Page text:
In former articles, we have presented the story of Mrs. E. G. White's work in writing and publishing the important instruction found in the "Conflict of the Ages" series. In continuing the story of her writings, we shall speak of her endeavors to deliver to individuals and to the church, messages that were given to counsel, guide, or reprove, and to encourage the traveler on the Christian pathway.
Very early in her work, messages were given to Mrs. White, rebuking various phases of fanaticism and error that threatened the welfare of the disappointed, distracted believers who were seeking to find light amid the darkness. Views were also given to her which either confirmed conclusions reached by early believers through earnest searching of the Scriptures, or pointed out erroneous conclusions and false interpretations of Scripture. Directions were also given regarding the establishing and enlarging of the work, thus making possible the laying of strong foundations for the future.
As the cause broadened and progressed, and the field in which there were Sabbathkeepers was extended, it became increasingly difficult to reach the scattered members of the "little flock" with the messages given for the remnant church. Oral testimonies were borne by Mrs. White to the small companies of believers as she traveled from place to place. Many testimonies were written out and sent to the leaders or to individuals to whom they were originally addressed.
First "Testimony" in Tract Form
The moving of the, Review office and the printing press from Rochester, New York, to Battle Creek, Michigan, in the fall of 1855, marked the beginning of an important era in the work of Sabbathkeeping Adventists. In November, a number of leading brethren gathered in Battle Creek to consider the advancement of the work. They saw many encouraging features to cheer their hearts, but they were deeply burdened because of the manifest loss of spiritual zeal among the believers.
The report of the conference states that Monday, November 19, was spent—
"In prayer, and remarks, and confessions relative to the evident departure of the remnant from the spirit of the message, and the humble, straightforward course taken by those who first embraced it. Strong desires were expressed and fervent prayers were offered to Heaven for the return of the spirit of consecration, sacrifice, and holiness once enjoyed by the remnant."—Review and Herald, Dec. 4, 1855.
At this time, while the hearts of the leading brethren were burdened in behalf of the church body, and were seeking Heaven for a revival of power, the Lord chose to send them an answer in a very signal manner. At the close of the meeting a vision was given to Ellen White, regarding which she afterward wrote:
"November 20, 1855, while in prayer, the Spirit of the Lord came suddenly and powerfully upon me, and I was taken off in vision. I saw that the Spirit of the Lord has been dying away from the church."—"Testimonies," Vol. I, p. 113.
This vision plainly pointed out some of the reasons for the sad conditions in. the church which had urged the brethren to this season of prayer. The vision was written out, and the question arose as to how it should be made available to the believers who were addressed. Six leading men who were present when the vision was given expressed their conviction in the following words:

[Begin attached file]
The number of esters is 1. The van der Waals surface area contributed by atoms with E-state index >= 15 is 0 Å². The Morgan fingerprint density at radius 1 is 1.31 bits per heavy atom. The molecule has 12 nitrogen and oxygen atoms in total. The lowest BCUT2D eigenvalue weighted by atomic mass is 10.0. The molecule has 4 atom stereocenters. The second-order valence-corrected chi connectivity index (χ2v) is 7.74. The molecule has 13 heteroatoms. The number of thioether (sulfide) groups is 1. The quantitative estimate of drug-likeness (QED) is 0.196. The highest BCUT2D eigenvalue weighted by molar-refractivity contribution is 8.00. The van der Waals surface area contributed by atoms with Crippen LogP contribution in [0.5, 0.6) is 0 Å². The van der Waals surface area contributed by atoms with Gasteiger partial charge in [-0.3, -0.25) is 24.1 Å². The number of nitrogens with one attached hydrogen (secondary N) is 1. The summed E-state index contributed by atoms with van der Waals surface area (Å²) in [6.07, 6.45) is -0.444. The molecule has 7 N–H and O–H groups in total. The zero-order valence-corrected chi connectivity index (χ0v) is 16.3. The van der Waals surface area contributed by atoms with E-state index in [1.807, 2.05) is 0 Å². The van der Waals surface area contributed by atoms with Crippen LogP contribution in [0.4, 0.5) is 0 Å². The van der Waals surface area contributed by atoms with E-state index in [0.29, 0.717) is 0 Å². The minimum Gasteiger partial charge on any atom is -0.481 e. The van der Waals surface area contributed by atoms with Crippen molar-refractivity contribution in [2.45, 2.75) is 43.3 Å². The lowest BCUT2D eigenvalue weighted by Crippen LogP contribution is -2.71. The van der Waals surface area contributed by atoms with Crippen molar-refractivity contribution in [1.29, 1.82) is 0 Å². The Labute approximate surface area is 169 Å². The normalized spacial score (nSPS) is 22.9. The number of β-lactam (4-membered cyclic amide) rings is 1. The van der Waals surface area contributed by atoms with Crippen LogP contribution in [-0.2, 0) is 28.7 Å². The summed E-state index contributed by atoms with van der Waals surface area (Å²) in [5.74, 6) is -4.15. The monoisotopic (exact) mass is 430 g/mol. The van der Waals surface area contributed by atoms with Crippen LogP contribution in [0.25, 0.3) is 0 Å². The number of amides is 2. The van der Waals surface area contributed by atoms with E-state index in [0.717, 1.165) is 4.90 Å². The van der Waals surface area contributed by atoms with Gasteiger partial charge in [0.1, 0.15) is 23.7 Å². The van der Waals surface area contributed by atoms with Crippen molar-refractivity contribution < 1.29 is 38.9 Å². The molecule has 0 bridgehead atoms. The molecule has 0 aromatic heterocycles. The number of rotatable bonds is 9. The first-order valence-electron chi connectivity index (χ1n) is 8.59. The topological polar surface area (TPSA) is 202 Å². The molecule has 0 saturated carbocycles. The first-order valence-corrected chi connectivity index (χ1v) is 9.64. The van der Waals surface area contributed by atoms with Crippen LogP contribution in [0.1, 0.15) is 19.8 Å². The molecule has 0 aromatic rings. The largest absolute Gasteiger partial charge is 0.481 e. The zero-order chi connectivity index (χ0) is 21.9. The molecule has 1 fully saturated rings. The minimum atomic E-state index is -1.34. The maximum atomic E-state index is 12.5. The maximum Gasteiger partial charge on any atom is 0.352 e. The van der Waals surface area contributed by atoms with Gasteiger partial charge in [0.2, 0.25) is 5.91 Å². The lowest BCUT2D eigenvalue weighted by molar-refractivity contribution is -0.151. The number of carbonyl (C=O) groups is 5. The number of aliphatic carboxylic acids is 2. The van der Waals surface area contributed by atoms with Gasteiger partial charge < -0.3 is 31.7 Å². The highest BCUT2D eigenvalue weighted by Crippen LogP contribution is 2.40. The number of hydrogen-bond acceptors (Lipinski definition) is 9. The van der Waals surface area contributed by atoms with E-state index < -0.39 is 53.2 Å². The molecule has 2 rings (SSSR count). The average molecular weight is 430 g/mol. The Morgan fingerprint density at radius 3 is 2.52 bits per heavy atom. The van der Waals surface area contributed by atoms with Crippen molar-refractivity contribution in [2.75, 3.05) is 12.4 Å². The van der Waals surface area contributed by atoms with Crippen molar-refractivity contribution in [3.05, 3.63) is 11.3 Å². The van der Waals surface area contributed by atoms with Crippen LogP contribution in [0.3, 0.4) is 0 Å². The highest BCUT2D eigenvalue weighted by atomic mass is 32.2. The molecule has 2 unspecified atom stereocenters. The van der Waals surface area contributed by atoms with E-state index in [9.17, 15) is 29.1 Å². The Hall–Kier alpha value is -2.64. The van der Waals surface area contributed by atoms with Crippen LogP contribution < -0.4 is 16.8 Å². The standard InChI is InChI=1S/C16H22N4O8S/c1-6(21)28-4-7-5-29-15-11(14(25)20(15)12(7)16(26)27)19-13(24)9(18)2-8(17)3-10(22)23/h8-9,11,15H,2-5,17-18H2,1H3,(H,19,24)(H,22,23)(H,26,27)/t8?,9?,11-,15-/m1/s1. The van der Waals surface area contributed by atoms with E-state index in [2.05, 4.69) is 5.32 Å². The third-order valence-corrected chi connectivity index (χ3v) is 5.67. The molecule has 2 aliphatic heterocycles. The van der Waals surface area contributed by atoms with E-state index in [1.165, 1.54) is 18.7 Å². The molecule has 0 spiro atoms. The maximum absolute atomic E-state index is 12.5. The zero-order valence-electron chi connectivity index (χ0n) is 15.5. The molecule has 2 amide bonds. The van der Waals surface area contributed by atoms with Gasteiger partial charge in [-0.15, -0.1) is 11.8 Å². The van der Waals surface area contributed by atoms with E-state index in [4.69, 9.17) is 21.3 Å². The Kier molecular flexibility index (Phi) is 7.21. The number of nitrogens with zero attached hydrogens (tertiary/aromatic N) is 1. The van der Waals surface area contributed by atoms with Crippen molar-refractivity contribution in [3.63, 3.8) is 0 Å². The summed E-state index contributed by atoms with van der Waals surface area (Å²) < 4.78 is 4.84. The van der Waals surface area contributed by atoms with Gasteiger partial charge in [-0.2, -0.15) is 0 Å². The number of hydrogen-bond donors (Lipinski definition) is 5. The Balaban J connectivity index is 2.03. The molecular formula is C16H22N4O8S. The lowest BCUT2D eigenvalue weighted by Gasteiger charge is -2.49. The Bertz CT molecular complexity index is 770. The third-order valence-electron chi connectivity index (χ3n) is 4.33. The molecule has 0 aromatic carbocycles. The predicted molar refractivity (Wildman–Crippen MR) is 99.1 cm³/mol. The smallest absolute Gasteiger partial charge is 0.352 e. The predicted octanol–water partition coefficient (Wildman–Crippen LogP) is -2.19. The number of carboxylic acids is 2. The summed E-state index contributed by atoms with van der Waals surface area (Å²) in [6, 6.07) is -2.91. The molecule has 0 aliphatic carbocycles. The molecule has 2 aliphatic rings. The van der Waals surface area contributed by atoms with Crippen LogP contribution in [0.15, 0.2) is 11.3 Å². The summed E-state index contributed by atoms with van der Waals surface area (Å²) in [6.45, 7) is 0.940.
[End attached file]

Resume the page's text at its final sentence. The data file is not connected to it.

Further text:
"We, the undersigned, being eyewitnesses when the above vision was given, deem it highly necessary that it should be published, for the benefit of the church, on account of the important truths and warnings which it contains [italics ours].
M. E. Cornell
J. H. Waggoner P. Hart
G. W. Amadon Uriah Smith."
—"Testimony for the Church" [2Vo. 1, 1855], p. 8.
The following Sabbath evening, this important testimony was read to the members of the Battle Creek church, and it was unanimously voted by those present that it should be published and thus be made available to the entire body of believers. The matter was set in type, and together with some other testimony matter, was printed on the hand press and bound up as the first "Testimony," in the form of a sixteen-page tract. The following topics were covered: "Thy Brother's Keeper," "Time to Begin the Sabbath," "Opposers of the Truth," "Parental Responsibility," "Faith in God," "The Messenger Party," "Prepare to Meet the Lord."
Only a few hundred copies were printed, and these were distributed without charge. Many copies were sent out by mail, and Mrs. White inserted the following notice in the Review:
"I have sent out (postpaid) to brethren in different States about 150 copies of 'Testimony for the Church.' It can be had by addressing me at Battle Creek, Mich. I shall be happy to hear from those who may receive it. Those who would encourage the circulation of such matter can do so by assisting in its publication."—Review and Herald, Dec. 18, 1855.
Little did any one realize, at that time, that this small pamphlet was the first of a series of "Testimonies for the Church," which would, in the course of fifty-five years, amount to nearly five thousand pages.
Second "Testimony" in Tract Form
The next spring, in connection with the Annual Conference held in Battle Creek, matters of most solemn importance for the church were again revealed to Ellen White. A few months later, a second sixteen-page tract entitled "Testimony for the Church," containing the record of this memorable vision, was published and sent out. On the last page may be found this interesting explanatory note, signed by two of the leading men in the Battle Creek church:
"To the Saints Scattered Abroad
"The foregoing testimony was given in the presence of about one hundred brethren and sisters assembled in the house of prayer, on whose minds it apparently made a deep impression. It has since been read before the church at Battle Creek, who gave their unanimous vote in favor of its publication for the benefit of the saints scattered abroad.
"[ Signed] Cyrenius Smith
J. P. Kellogg."
--"Testimony for the Church" [No. 2, 1856 ed.].